Time-Lapse Video Finds No One Turning Out Lights In City Buildings

WEST LOS ANGELES (CBSLA.com) — In a city filled with energy during the day, there’s even more wasted energy at night, from lights on all night at City Hall, late at night at DWP headquarters, all day and all night at some Los Angeles County courthouses that have been closed for years.

It comes after Mayor Eric Garcetti launched the “Save Energy L.A.” campaign asking people to switch off and unplug.

“We can get by sometimes with just a little bit of light in this city,” Garcetti told CBS2’s investigative reporter David Goldstein.

But it seems his office hasn’t gotten the message.

After one sunset at City Hall, Goldstein set up a time-lapse camera recording every second from dusk to dawn, footage that  captured lights staying on all night long across a bank of windows on the third floor, where the mayor’s suite of offices are located.

Garcetti said it could be cleaning crews but certainly not all night.

“If there is no good reason, absolutely not,” he said. “If there’s not somebody cleaning and there’s not a security reason for it, we should be shutting those down.”

And that’s not the only downtown building.

Well after closing time at Department of Water and Power headquarters, Goldstein found lights on in what appear to be empty offices, along with entire floors with overhead lighting.

Of course, the buildings are open during the day and some people could be coming and going at night. But Goldstein also found lights remaining on around the clock in some government buildings that have been closed for years.

In 2013, the county shut down seven courthouses to save money, but our time-lapse camera at the now-shuttered Pomona courthouse showed somebody forgot to turn the lights out.

While the judges left three years ago, the lights stay on all day and night, never going off.

The same goes for a courthouse in San Pedro that’s been closed for three years, as well as shuttered courthouses in West L.A., Malibu and Whittier.

Mike Verdugo lives in Whittier and is trying to do his part to save energy after seeing the lights every day.

“Just unplug it,” he says. “Just throw the switch.”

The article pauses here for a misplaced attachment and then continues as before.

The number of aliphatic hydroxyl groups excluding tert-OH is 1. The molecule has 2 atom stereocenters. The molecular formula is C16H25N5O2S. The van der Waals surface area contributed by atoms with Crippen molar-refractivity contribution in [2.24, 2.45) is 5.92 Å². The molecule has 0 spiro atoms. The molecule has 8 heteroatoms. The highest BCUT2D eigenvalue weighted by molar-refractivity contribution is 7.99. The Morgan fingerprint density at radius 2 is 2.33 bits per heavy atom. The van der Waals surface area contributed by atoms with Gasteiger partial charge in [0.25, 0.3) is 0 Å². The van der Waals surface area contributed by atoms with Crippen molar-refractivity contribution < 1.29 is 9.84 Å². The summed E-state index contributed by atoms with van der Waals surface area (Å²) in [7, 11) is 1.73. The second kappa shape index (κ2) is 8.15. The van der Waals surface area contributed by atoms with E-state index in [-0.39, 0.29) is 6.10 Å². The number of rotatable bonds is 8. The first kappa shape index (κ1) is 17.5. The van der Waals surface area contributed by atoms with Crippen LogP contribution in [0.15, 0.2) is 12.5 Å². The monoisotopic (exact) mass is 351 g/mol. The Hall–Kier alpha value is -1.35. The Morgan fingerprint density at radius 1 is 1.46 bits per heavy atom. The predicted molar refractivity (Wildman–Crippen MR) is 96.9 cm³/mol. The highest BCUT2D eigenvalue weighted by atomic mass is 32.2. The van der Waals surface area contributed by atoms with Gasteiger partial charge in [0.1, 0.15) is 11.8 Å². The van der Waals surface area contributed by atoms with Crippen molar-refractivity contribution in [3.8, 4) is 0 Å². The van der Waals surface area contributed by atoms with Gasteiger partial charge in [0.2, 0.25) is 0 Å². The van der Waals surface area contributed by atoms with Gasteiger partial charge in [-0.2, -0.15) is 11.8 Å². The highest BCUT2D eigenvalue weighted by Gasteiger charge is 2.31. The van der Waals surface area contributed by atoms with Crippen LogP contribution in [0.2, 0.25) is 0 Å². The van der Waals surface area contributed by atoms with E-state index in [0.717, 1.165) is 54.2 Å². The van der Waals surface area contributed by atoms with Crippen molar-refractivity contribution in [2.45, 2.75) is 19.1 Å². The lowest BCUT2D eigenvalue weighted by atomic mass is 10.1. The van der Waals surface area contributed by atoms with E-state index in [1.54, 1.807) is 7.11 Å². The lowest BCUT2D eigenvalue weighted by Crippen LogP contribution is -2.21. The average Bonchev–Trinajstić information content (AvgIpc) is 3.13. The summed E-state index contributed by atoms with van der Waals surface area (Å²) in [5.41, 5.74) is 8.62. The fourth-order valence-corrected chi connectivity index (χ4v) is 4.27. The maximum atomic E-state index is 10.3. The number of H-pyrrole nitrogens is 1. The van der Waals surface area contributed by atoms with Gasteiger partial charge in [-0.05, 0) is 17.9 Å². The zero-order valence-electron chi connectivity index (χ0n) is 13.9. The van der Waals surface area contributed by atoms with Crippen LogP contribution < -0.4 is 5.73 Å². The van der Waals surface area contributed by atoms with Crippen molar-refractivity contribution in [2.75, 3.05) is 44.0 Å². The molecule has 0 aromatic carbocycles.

While it wasn’t known just how much money was being wasted, the Judicial Council of California, the state agency that runs the courthouses, responded with this statement: “After your inquiry, we discovered that the lights of the remaining courthouses have indeed been left on and we have turned them off.”

Sure enough, the lights were subsequently turned off at the West L.A. location. The mayor also says he’ll throw the switch on unnecessary lights in city buildings, conserving energy like he’s asking everyone else to do.

The mayor’s office released a statement Monday:

“City Hall has been converting to a new automated lighting control system since April. The conversion should be complete in about a month.

This project required us to disconnect the old lighting control system. As a result, it is possible that some lights may not be turned off at night. Most lights, but not all, in the rooms on the third floor of City Hall facing Main Street are on timers. We have been educating our daytime employees as well as security and cleaning staff on the need to turn off lights that are not on timers during this conversion period. 

The new lighting control system will turn off lights automatically outside of business and cleaning hours. We surveyed the 1,100 occupants in City Hall in order to program each office area to their needs. We plan to expand this lighting control system to all city-owned large buildings.”

It’s also worth noting that the city has achieved significant energy savings from other sources, for example, by adjusting the thermostat in city buildings. Let me know if you would like information on those reductions.”

Comments

One Comment

  1. Alan House says:

    The least hypocrite officials can do is buy some CREE bulbs from Home Depot.

  2. John Slayton says:

    Here are more lights that can be turned off. The Gold Line lights inside the trains are on all day. Turn ’em off when the sun comes up and save thousands of $.

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